Friday, May 4, 2018

A New Life for Narco Properties

El Mexicano's old walled property near La Zona Rosa,will soon host the Chinese embassy.
During past decades, Bogotá was home to numerous properties which everybody knew belonged to narcos, altho few people were likely to say so out loud. Today, with the cocaine trade booming once again, Bogotá is likely newly awash in drug money, altho much less conspicuously.

Villa Adelaida, as seen from the street,
will soon house a restaurant.
Meanwhile, some of those narcoproperties of decades past are finding new lives. The 'Mexicano's' old high-walled estate located just north of the Zona Rosa was recently purchased by the Chinese government and is to be their new embassy site. The Mexicano's old wall could be useful for keeping out anybody inclined to protest against China's many human rights violations.

El Mexicano, whose birth name was José Gonzalo Rodríguez Gacha, was actually Colombian, but liked Mexican music and Mexican money, earning him the nickname. He started out as a hired assassin for emerald kingpins, but decided that drug trafficking was more profitable and became a member of the Medellin Cartel, along with Pablo Escobar. El Mexicano may have been even more brutal than Escobar, and eventually unleashed a brutal battle for control against his old friends in the emerald business. He was killed by Colombian police in 1989.

Not far away, on Calle 70 and Carrera 7a, La Quinta Villa Adelaida has stood rotting away for decades. Built in 1914 by Agustín Nieto Caballero, founder of the nearby Gimnasio Moderno, a high school for children of the traditional conservative elite, the huge house later became the Baron Club,  the site of expensive carousing. However, the club's owner, Manuel Abajo Abajo, a Spanish citizen, was arrested in 1987 for narcotrafficking and sentenced to nearly a decade in prison.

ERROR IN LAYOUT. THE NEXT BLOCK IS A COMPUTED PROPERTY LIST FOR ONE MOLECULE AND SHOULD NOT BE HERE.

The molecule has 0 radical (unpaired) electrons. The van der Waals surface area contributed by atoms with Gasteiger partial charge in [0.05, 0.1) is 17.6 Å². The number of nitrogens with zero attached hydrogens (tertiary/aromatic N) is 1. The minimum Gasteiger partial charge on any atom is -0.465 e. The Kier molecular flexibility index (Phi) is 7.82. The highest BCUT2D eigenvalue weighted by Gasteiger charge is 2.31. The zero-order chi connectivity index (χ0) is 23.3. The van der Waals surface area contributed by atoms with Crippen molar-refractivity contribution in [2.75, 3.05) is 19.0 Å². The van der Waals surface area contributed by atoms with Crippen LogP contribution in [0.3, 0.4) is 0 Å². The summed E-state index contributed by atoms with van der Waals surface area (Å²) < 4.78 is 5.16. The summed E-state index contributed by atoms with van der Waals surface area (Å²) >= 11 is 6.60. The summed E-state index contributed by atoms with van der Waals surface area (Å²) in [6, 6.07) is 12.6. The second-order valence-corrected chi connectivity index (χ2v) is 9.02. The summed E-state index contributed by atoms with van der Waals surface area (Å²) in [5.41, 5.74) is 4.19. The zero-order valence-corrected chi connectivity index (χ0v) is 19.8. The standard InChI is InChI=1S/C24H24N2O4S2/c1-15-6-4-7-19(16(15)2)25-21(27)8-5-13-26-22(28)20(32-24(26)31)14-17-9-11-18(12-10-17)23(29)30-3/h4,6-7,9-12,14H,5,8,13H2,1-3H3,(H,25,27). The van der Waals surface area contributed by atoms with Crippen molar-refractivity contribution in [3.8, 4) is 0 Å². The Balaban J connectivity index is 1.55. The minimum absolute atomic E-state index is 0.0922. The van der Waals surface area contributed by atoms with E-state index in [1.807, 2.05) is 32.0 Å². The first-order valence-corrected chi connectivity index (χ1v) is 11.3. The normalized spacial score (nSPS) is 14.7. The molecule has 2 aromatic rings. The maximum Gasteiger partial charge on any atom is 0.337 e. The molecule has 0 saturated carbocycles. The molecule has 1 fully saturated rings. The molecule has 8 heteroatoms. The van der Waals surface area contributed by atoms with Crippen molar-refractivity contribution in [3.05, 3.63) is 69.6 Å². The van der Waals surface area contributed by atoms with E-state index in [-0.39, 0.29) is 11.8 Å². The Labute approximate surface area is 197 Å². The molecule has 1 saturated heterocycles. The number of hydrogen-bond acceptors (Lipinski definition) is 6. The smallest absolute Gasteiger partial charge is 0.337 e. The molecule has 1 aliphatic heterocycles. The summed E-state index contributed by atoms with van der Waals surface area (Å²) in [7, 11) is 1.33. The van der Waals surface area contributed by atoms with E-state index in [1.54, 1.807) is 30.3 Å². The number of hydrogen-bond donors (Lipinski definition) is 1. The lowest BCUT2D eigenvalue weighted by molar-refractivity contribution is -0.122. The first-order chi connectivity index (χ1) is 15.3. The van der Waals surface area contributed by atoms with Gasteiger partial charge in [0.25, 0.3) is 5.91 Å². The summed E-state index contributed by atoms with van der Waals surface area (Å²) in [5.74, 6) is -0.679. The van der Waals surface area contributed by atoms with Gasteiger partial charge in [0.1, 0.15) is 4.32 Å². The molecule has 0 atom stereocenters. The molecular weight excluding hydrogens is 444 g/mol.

Villa Adelaida in its glory days.
The house passed to control of the government, and has been under renovation the last several years. Plans for the property have included a hotel and shopping mall - but ran into opposition from neighbors, who feared more traffic jams. Next year, if all goes according to plan, an expensive restaurant will open in Villa Adelaida.

Do more narco properties remain in Bogotá? Undoubtedly, many do. However, today's narcos have learned to live less conspicuously to not make themselves targets of authorities and rival cartels. At the same time, the Mexican cartels have taken the most profitable retail trade away from the Colombians, and the Colombian drug traffickers which remain have shifted their centers of operations the big cities to rural areas near the coasts and borders.

By Mike Ceaser, of Bogotá Bike Tours

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